Journal Article

Pneumococcal Bacteremia in Hospitalized Israeli Adults: Epidemiology and Resistance to Penicillin

Raul Raz, Gai Elhanan, Zvi Shimoni, Ruth Kitzes, Carlos Rudnicki, Yardena Igra and Amos Yinnon

in Clinical Infectious Diseases

Published on behalf of Infectious Diseases Society of America

Volume 24, issue 6, pages 1164-1168
Published in print June 1997 | ISSN: 1058-4838
Published online June 1997 | e-ISSN: 1537-6591 | DOI: http://dx.doi.org/10.1086/513635
Pneumococcal Bacteremia in Hospitalized Israeli Adults: Epidemiology and Resistance to Penicillin

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In April 1993 a national survey of pneumococcal bacteremia in hospitalized Israeli adults was started, and this survey covered 23 of the 24 Israeli medical centers. During the first 2 years, 603 episodes of pneumococcal bacteremia were recorded. The overall annual incidence of pneumococcal bacteremia in Israeli adults was 14.5 episodes per 100,000 inhabitants, and the overall mortality rate was 27.8%. Pneumonia was the source of bacteremia in 70.8% of cases, primary bacteremia was the source in 17.5%, meningitis was the source in 7.5%, and otitis media/sinusitis was the source in 4.2%. Of the 258 pneumococcal isolates for which an MIC was determined, 88.8% were susceptible to penicillin, 9.3% were partially resistant, and only 1.9% were highly resistant. Twenty-four serogroups were identified from 398 strains tested. The highest percentage of penicillin-resistant strains belonged to serogroups 23, 19, 9, 4, and 6. Although only 13 of these 24 serogroups correspond to the serotypes included in the 23-valent pneumococcal vaccine, they accounted for 94% of all isolates.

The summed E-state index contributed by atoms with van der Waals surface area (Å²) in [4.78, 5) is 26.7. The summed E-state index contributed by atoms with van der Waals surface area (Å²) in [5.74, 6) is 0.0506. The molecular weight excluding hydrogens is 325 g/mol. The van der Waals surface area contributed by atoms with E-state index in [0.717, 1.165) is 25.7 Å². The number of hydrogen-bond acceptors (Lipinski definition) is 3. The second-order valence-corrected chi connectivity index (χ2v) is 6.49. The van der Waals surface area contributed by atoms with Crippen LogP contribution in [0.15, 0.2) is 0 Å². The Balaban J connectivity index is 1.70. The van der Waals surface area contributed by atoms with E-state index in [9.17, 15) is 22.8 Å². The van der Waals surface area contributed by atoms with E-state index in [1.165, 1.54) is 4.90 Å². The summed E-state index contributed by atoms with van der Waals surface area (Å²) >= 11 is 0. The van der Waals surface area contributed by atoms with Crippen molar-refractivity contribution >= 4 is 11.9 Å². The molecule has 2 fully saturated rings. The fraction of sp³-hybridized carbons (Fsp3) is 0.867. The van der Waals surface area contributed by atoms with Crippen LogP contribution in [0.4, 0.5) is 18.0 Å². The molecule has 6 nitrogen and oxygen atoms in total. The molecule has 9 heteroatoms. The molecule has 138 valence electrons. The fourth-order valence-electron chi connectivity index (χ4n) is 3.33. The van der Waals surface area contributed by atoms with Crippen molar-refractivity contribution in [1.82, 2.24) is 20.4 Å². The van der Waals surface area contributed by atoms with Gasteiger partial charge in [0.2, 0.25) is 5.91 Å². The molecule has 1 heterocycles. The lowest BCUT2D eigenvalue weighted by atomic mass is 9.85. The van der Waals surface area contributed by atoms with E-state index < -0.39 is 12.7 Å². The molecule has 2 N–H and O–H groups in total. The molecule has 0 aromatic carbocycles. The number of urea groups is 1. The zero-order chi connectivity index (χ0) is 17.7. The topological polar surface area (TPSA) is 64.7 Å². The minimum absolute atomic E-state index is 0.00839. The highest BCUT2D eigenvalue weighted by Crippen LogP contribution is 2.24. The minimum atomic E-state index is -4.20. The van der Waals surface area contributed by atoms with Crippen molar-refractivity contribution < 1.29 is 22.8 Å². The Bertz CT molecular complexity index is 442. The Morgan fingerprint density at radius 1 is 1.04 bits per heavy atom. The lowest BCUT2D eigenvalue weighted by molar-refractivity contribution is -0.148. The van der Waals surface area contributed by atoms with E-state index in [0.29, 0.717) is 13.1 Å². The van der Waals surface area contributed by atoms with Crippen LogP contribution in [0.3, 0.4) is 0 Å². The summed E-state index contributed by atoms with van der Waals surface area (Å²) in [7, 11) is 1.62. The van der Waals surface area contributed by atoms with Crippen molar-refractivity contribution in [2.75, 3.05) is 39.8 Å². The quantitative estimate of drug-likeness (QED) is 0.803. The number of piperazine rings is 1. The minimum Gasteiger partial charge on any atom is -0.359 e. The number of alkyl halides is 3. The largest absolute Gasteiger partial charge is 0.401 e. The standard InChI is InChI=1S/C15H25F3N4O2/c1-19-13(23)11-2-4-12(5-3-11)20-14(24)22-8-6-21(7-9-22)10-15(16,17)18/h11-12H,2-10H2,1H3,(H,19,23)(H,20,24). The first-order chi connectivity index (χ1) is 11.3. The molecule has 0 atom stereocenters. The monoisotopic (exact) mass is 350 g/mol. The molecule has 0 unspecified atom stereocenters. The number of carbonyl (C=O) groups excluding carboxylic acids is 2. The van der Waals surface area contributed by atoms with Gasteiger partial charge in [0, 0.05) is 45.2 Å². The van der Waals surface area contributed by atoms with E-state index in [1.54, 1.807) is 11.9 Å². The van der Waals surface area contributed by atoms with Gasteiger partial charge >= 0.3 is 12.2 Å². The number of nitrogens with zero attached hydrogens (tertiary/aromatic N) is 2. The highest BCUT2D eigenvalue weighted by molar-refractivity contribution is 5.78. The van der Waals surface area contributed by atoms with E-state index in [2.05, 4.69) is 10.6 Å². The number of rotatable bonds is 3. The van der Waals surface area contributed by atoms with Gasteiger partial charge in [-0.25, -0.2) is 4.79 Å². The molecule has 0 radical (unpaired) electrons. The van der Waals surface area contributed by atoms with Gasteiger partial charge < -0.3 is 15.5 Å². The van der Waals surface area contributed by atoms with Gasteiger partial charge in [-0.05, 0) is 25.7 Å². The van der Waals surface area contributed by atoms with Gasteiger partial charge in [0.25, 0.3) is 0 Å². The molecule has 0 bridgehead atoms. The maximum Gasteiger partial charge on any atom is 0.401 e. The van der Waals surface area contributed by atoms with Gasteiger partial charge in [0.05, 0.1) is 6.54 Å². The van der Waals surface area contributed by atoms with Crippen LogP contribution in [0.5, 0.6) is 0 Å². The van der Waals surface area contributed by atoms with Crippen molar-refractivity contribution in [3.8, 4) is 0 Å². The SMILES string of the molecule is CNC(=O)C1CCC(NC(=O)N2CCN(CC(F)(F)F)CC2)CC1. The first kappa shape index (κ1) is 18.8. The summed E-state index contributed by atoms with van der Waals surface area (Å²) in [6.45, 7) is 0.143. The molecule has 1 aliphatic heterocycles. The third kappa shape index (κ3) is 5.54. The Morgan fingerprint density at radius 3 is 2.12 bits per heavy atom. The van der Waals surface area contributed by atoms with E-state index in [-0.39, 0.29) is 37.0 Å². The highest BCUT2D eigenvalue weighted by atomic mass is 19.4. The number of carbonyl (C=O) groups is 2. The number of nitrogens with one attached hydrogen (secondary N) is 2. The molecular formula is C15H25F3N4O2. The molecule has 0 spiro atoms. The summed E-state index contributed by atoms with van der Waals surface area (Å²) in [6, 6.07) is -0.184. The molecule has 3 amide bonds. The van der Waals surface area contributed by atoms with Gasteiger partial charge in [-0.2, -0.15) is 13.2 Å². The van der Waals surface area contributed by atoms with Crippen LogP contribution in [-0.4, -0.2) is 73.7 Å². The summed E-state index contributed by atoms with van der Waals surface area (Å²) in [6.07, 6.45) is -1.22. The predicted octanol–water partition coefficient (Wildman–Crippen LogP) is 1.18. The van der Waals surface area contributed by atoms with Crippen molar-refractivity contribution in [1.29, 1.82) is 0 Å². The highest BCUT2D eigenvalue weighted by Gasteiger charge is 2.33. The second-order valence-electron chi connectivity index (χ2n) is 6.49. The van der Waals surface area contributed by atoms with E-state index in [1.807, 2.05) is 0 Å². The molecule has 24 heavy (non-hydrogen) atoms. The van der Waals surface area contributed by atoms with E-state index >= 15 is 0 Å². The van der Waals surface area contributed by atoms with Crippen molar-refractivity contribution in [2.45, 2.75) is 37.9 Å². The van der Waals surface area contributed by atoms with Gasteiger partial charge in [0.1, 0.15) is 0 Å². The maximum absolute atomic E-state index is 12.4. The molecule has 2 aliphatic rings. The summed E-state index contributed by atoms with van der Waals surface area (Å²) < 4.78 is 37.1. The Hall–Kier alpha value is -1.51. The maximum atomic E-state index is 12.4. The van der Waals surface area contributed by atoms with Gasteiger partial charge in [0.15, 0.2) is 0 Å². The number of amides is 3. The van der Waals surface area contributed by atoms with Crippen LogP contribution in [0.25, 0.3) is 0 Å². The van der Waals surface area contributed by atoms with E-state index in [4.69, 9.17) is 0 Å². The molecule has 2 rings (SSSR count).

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Subjects: Infectious Diseases ; Immunology ; Public Health and Epidemiology ; Microbiology

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